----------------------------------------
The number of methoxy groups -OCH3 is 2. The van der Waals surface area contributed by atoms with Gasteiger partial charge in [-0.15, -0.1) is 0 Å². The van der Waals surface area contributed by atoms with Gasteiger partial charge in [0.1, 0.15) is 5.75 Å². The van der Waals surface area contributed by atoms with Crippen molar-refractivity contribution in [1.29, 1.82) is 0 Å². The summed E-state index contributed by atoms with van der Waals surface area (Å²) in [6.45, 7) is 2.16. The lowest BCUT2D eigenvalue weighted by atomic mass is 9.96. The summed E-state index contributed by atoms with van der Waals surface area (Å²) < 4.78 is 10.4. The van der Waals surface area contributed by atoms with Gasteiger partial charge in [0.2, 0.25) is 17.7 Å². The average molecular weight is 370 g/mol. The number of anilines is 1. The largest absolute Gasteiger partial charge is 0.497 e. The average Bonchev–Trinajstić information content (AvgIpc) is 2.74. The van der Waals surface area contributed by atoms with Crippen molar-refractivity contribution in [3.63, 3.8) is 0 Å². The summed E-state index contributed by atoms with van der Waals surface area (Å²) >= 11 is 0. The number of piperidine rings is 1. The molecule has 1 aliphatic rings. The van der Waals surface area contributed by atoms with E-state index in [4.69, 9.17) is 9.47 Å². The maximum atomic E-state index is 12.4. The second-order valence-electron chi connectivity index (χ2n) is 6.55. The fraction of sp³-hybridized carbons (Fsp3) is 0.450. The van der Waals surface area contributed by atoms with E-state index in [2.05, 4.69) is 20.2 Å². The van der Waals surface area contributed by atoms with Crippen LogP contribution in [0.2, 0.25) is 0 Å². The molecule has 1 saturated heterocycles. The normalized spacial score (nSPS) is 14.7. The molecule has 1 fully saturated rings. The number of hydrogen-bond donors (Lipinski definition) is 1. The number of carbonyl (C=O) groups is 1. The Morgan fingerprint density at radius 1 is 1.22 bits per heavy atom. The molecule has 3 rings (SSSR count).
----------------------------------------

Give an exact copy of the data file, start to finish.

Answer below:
The number of methoxy groups -OCH3 is 2. The van der Waals surface area contributed by atoms with Gasteiger partial charge in [-0.15, -0.1) is 0 Å². The van der Waals surface area contributed by atoms with Gasteiger partial charge in [0.1, 0.15) is 5.75 Å². The van der Waals surface area contributed by atoms with Crippen molar-refractivity contribution in [1.29, 1.82) is 0 Å². The summed E-state index contributed by atoms with van der Waals surface area (Å²) in [6.45, 7) is 2.16. The lowest BCUT2D eigenvalue weighted by atomic mass is 9.96. The summed E-state index contributed by atoms with van der Waals surface area (Å²) < 4.78 is 10.4. The van der Waals surface area contributed by atoms with Gasteiger partial charge in [0.2, 0.25) is 17.7 Å². The average molecular weight is 370 g/mol. The number of anilines is 1. The largest absolute Gasteiger partial charge is 0.497 e. The average Bonchev–Trinajstić information content (AvgIpc) is 2.74. The van der Waals surface area contributed by atoms with Crippen molar-refractivity contribution in [3.63, 3.8) is 0 Å². The summed E-state index contributed by atoms with van der Waals surface area (Å²) >= 11 is 0. The number of piperidine rings is 1. The molecule has 1 aliphatic rings. The van der Waals surface area contributed by atoms with E-state index in [4.69, 9.17) is 9.47 Å². The maximum atomic E-state index is 12.4. The second-order valence-electron chi connectivity index (χ2n) is 6.55. The fraction of sp³-hybridized carbons (Fsp3) is 0.450. The van der Waals surface area contributed by atoms with E-state index in [2.05, 4.69) is 20.2 Å². The van der Waals surface area contributed by atoms with Crippen LogP contribution in [0.2, 0.25) is 0 Å². The molecule has 1 saturated heterocycles. The normalized spacial score (nSPS) is 14.7. The molecule has 1 fully saturated rings. The number of hydrogen-bond donors (Lipinski definition) is 1. The number of carbonyl (C=O) groups is 1. The Morgan fingerprint density at radius 1 is 1.22 bits per heavy atom. The molecule has 3 rings (SSSR count).